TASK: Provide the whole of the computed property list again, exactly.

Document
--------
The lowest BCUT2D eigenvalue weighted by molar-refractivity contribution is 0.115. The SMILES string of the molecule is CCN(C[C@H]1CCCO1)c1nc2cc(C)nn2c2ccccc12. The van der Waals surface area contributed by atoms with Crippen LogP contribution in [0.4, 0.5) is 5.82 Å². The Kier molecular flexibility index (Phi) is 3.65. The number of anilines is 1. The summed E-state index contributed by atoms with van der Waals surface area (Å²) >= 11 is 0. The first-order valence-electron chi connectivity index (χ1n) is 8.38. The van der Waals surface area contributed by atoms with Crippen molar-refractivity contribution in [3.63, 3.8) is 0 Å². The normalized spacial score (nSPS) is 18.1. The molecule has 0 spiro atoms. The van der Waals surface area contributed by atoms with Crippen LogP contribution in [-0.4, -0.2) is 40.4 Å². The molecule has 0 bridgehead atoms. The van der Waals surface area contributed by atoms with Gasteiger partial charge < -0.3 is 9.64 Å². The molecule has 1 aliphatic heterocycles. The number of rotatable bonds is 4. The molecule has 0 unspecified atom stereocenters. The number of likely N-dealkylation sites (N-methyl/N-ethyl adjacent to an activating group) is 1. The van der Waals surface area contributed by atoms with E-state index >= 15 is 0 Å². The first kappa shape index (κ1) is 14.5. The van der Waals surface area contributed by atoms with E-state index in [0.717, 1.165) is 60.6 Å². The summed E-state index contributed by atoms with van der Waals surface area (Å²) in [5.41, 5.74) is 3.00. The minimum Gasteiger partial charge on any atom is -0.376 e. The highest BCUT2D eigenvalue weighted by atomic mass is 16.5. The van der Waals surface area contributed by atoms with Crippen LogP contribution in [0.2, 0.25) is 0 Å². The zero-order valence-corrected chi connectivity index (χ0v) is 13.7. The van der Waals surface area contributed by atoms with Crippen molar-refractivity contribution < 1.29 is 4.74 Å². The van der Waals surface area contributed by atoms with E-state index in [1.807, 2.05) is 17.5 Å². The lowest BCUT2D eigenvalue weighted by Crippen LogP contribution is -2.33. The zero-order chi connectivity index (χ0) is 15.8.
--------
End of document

The lowest BCUT2D eigenvalue weighted by molar-refractivity contribution is 0.115. The SMILES string of the molecule is CCN(C[C@H]1CCCO1)c1nc2cc(C)nn2c2ccccc12. The van der Waals surface area contributed by atoms with Crippen LogP contribution in [0.4, 0.5) is 5.82 Å². The Kier molecular flexibility index (Phi) is 3.65. The number of anilines is 1. The summed E-state index contributed by atoms with van der Waals surface area (Å²) >= 11 is 0. The first-order valence-electron chi connectivity index (χ1n) is 8.38. The van der Waals surface area contributed by atoms with Crippen molar-refractivity contribution in [3.63, 3.8) is 0 Å². The normalized spacial score (nSPS) is 18.1. The molecule has 0 spiro atoms. The van der Waals surface area contributed by atoms with Crippen LogP contribution in [-0.4, -0.2) is 40.4 Å². The molecule has 0 bridgehead atoms. The van der Waals surface area contributed by atoms with Gasteiger partial charge < -0.3 is 9.64 Å². The molecule has 1 aliphatic heterocycles. The number of rotatable bonds is 4. The molecule has 0 unspecified atom stereocenters. The number of likely N-dealkylation sites (N-methyl/N-ethyl adjacent to an activating group) is 1. The van der Waals surface area contributed by atoms with E-state index >= 15 is 0 Å². The first kappa shape index (κ1) is 14.5. The van der Waals surface area contributed by atoms with E-state index in [0.717, 1.165) is 60.6 Å². The summed E-state index contributed by atoms with van der Waals surface area (Å²) in [5.41, 5.74) is 3.00. The minimum Gasteiger partial charge on any atom is -0.376 e. The highest BCUT2D eigenvalue weighted by atomic mass is 16.5. The van der Waals surface area contributed by atoms with Crippen LogP contribution in [0.2, 0.25) is 0 Å². The zero-order valence-corrected chi connectivity index (χ0v) is 13.7. The van der Waals surface area contributed by atoms with Crippen molar-refractivity contribution < 1.29 is 4.74 Å². The van der Waals surface area contributed by atoms with E-state index in [1.807, 2.05) is 17.5 Å². The lowest BCUT2D eigenvalue weighted by Crippen LogP contribution is -2.33. The zero-order chi connectivity index (χ0) is 15.8.